Dipole magnets are probably the best-known source of magnetic fields. They consist of a north and south pole; while one end magnetically attracts, the opposite repels. If you cut a magnet in half, you are left with two magnets, each with its own north and south pole. This apparent absence of an isolated magnetic pole - or “magnetic monopole” - has puzzled physicists for more than a century. It would seem perfectly natural for this particle to be present in our universe; Maxwell’s equations would reflect complete symmetry between electricity and magnetism if particles with magnetic charge were observed. So far the mystery remains: while every known particle in our universe is either electrically charged or neutral, none have been found to be magnetically charged.
Today, at the Large Hadron Collider Physics (LHCP) conference in Puebla, Mexico, and at the SUSY2019 conference in Corpus Christi, USA, the ATLAS Collaboration presented numerous new searches for SUSY based on the full Run-2 dataset (taken between 2015 and 2018), including two particularly challenging searches for electroweak SUSY. Both target particles that are produced at extremely low rates at the LHC, and decay into Standard Model particles that are themselves difficult to reconstruct. The large amount of data successfully collected by ATLAS in Run 2 provides a unique opportunity to explore these scenarios with new analysis techniques.
The High-Luminosity upgrade of the Large Hadron Collider (HL-LHC) is scheduled to begin colliding protons in 2026. This major improvement to CERN’s flagship accelerator will increase the total number of collisions in the ATLAS experiment by a factor of 10. To cope with this increase, ATLAS is preparing a complex series of upgrades including the installation of new detectors using state-of-the-art technology, the replacement of ageing electronics, and the upgrade of its trigger and data acquisition system.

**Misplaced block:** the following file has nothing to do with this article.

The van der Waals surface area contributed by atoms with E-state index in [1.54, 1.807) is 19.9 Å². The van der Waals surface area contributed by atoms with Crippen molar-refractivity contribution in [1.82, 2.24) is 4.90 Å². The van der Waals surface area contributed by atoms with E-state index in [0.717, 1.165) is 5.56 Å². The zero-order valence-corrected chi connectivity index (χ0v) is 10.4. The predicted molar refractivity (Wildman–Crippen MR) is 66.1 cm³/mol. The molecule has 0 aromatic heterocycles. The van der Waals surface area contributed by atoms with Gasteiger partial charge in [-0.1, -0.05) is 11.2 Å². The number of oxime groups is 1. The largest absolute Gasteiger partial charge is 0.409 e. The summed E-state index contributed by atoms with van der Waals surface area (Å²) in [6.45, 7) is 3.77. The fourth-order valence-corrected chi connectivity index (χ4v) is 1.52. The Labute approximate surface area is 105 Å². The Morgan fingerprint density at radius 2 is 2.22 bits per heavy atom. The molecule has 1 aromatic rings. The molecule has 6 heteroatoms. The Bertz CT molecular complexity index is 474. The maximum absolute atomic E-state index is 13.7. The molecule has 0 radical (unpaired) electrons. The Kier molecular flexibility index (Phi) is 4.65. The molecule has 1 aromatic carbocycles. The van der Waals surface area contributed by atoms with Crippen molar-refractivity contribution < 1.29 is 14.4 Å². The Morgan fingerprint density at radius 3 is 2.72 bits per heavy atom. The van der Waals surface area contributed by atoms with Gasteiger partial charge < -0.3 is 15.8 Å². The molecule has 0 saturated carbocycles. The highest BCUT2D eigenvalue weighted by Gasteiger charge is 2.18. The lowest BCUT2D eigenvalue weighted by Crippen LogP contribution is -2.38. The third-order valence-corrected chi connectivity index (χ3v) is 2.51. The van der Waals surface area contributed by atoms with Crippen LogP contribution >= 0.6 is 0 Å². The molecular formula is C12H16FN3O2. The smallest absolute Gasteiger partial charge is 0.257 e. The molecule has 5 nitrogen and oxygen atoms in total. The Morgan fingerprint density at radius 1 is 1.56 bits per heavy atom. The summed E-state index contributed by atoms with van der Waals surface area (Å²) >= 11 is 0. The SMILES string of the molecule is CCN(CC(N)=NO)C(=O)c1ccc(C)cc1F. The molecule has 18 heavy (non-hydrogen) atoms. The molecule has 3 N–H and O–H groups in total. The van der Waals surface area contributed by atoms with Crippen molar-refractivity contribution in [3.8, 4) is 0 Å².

One of the most complete theoretical frameworks that includes a dark matter candidate is supersymmetry. Dark matter is an unknown type of matter present in the universe, which could be of particle origin. Many supersymmetric models predict the existence of a new stable, invisible particle - the lightest supersymmetric particle (LSP) – which has the right properties to be a dark matter particle. The ATLAS Collaboration has recently reported two new results on searches for an LSP where it exploited the experiment’s full “Run 2” data sample taken at 13 TeV proton-proton collision energy. The analyses looked for the pair production of two heavy supersymmetric particles, each of which decays to observable Standard Model particles and an LSP in the detector.
The Higgs boson was discovered in 2012 by the ATLAS and CMS experiments, but its rich interaction properties (its coupling to other particles) have remained a puzzle. Thanks to an unprecedented amount of Higgs bosons produced at the LHC, all of the main Higgs boson production and decay modes have now been observed.
At the Rencontres de Moriond (La Thuile, Italy), the ATLAS Collaboration presented an updated measurement of ttH production in the diphoton channel. The result examines the full Run 2 dataset – 139 fb-1 collected between 2015 and 2018 – to observe ttH production in a single channel with a significance of 4.9 standard deviations.
Today, at the Rencontres de Moriond conference (La Thuile, Italy), the ATLAS collaboration released evidence for the simultaneous production of three W or Z bosons in proton–proton collisions at the Large Hadron Collider (LHC). The W and Z bosons are the mediator particles of the weak force – one of the four known fundamental forces – which is responsible for the phenomenon of radioactivity as well as an essential ingredient to our Sun's thermonuclear process.
Light-by-light scattering is a very rare phenomenon in which two photons – particles of light – interact, producing again a pair of photons. The ATLAS Collaboration has reported the observation of light-by-light scattering with a significance beyond 8 standard deviations.
Could a Grand Unified Theory resolve the remaining mysteries of the Standard Model? If verified, it would provide an elegant description of the unification of SM forces at very high energies, and might even explain the existence of dark matter and neutrino masses. ATLAS physicists are searching for evidence of new heavy particles predicted by such theories, including a neutral Z’ gauge boson.
For several decades, particle physicists having been trying to better understand Nature at the smallest distances by colliding particles at the highest energies. While the Standard Model of particle physics has successfully explained most of the results that have arisen from experiments, many phenomena remain baffling. Thus, new particles, forces or more general concepts must exist and – if the history of particle physics is any indication – they could well be revealed at the high-energy frontier.